After finishing off “Cry Baby Cry” — adding vocals, guitar, harmonium, tambourine, and “tea party effects” — today The Beatles turned their attention to a new song that Paul had written in an attempt to compete with the Who:

I was in Scotland and I read in Melody Maker that Pete Townshend had said: “We’ve just made the raunchiest, loudest, most ridiculous rock’n’roll record you’ve ever heard.” I never actually found out what track it was that The Who had made, but that got me going; just hearing him talk about it. So I said to the guys, “I think we should do a song like that; something really wild.”

The Who song in question is often identified as “I Can See for Miles,” which is curious, as that one is not particularly raunchy, loud, or ridiculous by Who standards.

In any case, today The Beatles recorded three epic takes of the new tune, which Paul was calling “Helter Skelter” — extended jams that clocked in at 10’40”, 12’35”, and 27’11”. I am both disappointed and relieved to report that none of these are in circulation — I would be curious-slash-obligated to listen to them, but 50 minutes of “Helter Skelter” is a lot.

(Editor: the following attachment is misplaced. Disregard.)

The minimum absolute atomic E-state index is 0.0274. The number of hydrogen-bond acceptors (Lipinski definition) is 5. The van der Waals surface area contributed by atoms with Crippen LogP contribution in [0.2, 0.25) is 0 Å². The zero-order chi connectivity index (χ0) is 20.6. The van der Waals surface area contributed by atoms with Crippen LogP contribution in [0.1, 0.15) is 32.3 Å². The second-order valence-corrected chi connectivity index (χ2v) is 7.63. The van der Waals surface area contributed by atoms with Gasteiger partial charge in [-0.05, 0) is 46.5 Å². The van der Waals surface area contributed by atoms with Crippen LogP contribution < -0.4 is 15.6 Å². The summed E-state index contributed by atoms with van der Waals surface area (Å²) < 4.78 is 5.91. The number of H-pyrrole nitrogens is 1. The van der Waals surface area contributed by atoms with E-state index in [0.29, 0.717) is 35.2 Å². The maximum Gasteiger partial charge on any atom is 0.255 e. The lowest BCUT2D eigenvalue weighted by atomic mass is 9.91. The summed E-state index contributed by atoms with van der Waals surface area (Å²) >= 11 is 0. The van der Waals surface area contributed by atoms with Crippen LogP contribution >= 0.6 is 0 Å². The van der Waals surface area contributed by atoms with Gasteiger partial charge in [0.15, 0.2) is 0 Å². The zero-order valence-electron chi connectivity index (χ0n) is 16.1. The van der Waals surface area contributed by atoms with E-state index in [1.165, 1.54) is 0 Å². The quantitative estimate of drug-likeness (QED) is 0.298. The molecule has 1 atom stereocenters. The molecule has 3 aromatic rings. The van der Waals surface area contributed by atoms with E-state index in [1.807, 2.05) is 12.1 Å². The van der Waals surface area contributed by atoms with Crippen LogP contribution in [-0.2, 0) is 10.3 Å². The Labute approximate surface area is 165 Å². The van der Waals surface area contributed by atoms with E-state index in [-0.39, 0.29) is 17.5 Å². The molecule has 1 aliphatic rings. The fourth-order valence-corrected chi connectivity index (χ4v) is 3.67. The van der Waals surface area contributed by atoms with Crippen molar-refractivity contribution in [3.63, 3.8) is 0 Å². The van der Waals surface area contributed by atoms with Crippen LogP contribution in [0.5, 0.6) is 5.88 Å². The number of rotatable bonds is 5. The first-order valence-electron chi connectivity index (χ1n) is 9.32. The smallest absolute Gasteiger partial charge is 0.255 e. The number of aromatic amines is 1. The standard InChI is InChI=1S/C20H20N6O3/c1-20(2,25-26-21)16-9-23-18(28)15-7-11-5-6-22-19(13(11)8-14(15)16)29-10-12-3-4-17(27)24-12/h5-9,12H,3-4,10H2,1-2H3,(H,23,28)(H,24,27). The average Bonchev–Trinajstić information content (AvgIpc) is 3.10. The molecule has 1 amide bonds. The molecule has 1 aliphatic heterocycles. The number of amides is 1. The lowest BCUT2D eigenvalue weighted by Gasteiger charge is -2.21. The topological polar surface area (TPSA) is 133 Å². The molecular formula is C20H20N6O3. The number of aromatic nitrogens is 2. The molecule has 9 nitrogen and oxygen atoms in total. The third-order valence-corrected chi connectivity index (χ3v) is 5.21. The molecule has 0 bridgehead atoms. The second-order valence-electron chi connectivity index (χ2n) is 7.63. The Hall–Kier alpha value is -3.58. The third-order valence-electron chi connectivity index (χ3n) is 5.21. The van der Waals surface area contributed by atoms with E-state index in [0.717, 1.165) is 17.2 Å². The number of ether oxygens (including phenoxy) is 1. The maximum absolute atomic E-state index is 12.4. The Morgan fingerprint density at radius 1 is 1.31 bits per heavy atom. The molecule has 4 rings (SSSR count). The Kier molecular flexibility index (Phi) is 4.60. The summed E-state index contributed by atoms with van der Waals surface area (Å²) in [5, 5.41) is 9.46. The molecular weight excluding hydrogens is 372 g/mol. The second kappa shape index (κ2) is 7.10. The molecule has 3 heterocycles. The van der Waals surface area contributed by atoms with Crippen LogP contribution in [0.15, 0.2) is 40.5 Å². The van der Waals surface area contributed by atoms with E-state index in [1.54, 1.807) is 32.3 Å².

According to The Beatles Bible, author Mark Lewisohn tried to convince George Martin to include the 27-minute version on Beatles Anthology 3, but Martin was having none of it. Instead he approved a four-and-a-half minute edit of take 2. Well, you take what you can get.

This one plods a bit, and scores about a 2.5 out of 10 on the raunchy/loud/ridiculous scale. The full takes probably score higher; according to engineer Brian Gibson, “One of the versions developed into a jam which went into and then back out of a somewhat bizarre version of ‘Blue Moon.’ ” It is possible that they will appear on the White Album 50th anniversary reissue, which now appears to be a done deal, though no release date has been set. Paul was recently quoted as saying,

It’s all in place. I’ve just got a couple of essays [to approve]. It’s all lined up and it’s really good … we were a great little band.

But like the Sgt. Pepper reissue, this one will clearly arrive too late for our purposes here. Thanks for nothing, McCartney.

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